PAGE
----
Say "Hello" to Repeat Customers

Say "Hello" to Repeat Customers

November 17, 2015 | 1 min to read

Last April, a Tokyo department store added an unusual new employee to their roster—a kimono-clad robot named Aiko Chihira.

Aiko speaks sign language, blinks at regular intervals, and even lip synchs her way through a duet with opera singer Shoko Iwashita.

But her principal duty is simpler: she says "kon'nichiwa" to every customer who walks through the door.

The Perfect Customer-Greeting Machine?

It may seem like overkill to use such sophisticated technology on such a simple task, but greeting customers is hardly trivial—customer service notables from Ritz-Carlton to the Apple Store train their employees to offer an affable greeting to each and every customer.

Imagine you've just "hired" Aiko and you can program her to be the perfect customer-greeting machine. What would you have her do?

It might go something like this:

1. She'd Greet Everyone Within Ten Feet or Ten Seconds

AT&T experimented with different greetings in their retail locations and found that when customers were greeted within ten feet or ten seconds of entering the store, wait times seemed shorter, staff seemed friendlier, and the overall experience was more positive across the board.

2. She'd Ask, "Have You Been Here Before?"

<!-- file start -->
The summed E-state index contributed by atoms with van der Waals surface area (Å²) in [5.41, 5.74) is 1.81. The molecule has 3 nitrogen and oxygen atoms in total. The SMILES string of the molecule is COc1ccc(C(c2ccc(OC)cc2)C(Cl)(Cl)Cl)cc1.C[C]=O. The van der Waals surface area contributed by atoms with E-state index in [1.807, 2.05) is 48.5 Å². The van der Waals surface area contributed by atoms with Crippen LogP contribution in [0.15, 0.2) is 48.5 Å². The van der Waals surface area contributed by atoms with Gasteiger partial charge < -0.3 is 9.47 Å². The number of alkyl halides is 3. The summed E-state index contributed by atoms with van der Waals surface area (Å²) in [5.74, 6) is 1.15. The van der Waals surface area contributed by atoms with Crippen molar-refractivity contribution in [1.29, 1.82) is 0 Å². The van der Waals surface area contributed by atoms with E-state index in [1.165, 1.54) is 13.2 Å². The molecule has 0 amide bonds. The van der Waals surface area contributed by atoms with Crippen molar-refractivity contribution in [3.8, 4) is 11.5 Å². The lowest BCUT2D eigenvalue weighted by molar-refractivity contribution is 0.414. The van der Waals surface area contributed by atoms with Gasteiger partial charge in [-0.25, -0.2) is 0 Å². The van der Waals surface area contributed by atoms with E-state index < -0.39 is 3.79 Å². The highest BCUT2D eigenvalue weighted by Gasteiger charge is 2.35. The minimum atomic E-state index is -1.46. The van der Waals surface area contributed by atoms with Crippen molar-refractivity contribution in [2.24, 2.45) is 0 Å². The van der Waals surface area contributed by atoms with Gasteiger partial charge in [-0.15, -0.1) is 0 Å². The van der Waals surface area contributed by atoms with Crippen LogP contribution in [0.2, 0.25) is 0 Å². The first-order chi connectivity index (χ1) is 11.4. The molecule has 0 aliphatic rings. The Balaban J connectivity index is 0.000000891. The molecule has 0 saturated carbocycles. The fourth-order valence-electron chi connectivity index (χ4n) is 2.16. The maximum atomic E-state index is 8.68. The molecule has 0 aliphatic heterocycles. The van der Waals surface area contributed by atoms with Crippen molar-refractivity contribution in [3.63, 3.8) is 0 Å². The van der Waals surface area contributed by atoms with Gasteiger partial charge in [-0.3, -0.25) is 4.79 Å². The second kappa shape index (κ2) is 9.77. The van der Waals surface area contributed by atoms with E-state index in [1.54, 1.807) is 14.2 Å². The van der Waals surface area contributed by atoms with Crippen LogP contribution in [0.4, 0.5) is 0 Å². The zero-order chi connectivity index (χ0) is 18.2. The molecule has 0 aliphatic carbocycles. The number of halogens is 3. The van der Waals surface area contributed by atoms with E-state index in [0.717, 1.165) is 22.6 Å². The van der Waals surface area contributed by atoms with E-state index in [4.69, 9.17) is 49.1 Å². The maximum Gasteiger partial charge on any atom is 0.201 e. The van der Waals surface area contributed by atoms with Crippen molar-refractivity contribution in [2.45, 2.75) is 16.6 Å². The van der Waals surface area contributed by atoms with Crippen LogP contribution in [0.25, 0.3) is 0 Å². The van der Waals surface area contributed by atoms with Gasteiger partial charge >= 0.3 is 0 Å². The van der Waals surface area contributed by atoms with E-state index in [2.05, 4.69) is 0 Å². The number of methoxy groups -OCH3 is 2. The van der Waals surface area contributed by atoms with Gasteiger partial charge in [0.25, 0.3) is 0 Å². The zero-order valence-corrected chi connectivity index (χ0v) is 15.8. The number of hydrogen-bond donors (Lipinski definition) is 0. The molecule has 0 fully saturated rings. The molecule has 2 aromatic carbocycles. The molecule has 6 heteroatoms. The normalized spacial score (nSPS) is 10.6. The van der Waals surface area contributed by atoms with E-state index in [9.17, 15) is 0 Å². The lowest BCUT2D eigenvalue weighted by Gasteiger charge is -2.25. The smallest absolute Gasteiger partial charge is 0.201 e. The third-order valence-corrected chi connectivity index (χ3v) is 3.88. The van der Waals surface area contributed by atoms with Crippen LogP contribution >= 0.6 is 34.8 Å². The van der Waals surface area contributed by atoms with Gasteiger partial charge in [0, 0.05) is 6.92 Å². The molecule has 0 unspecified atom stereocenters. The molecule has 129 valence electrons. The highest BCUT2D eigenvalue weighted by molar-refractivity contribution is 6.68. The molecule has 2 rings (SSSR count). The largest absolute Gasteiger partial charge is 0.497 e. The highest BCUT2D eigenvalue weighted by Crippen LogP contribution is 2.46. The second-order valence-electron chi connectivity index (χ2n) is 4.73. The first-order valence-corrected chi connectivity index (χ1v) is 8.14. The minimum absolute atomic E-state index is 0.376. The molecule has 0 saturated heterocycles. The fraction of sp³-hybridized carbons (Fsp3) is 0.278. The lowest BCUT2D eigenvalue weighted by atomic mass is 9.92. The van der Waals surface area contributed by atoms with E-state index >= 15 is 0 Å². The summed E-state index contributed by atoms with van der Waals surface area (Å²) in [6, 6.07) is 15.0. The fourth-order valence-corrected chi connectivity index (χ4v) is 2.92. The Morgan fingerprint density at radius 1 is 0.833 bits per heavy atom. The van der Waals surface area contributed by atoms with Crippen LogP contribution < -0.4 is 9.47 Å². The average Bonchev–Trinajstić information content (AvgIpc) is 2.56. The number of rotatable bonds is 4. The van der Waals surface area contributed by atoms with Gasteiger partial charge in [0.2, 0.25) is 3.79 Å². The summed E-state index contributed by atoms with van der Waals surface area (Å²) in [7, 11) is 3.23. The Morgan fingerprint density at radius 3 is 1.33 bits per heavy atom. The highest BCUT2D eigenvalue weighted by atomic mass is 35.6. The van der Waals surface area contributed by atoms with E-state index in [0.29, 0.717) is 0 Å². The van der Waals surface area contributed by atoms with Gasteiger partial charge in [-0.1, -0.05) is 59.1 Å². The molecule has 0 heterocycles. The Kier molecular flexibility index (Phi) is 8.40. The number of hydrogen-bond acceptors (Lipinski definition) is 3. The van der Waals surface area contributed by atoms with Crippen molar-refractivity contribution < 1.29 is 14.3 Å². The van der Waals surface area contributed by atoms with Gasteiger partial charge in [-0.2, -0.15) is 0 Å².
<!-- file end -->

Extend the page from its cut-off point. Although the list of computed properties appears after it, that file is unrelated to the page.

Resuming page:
How do you usually answer when a clerk asks, "Can I help you?"

If you're like most people, you say "No thanks, just looking."

In his bestselling book, The E-Myth, Michael Gerber explains that when retailers switch their default greeting to "Have you been here before?" their sales have increased an average of 16%.

3. She'd Remember Names

Of course, a good chunk of customers are already familiar—especially in a social environment like a game store. In those cases, go the extra mile and remember names. It's been shown to be worth it again and again and again.

The Human Touch

Of course, your employees aren't robots. They can manage all three of these, and with a sincerity Aiko could never replace.

Make sure they do with every player that walks in the door!

By Matt Neubert


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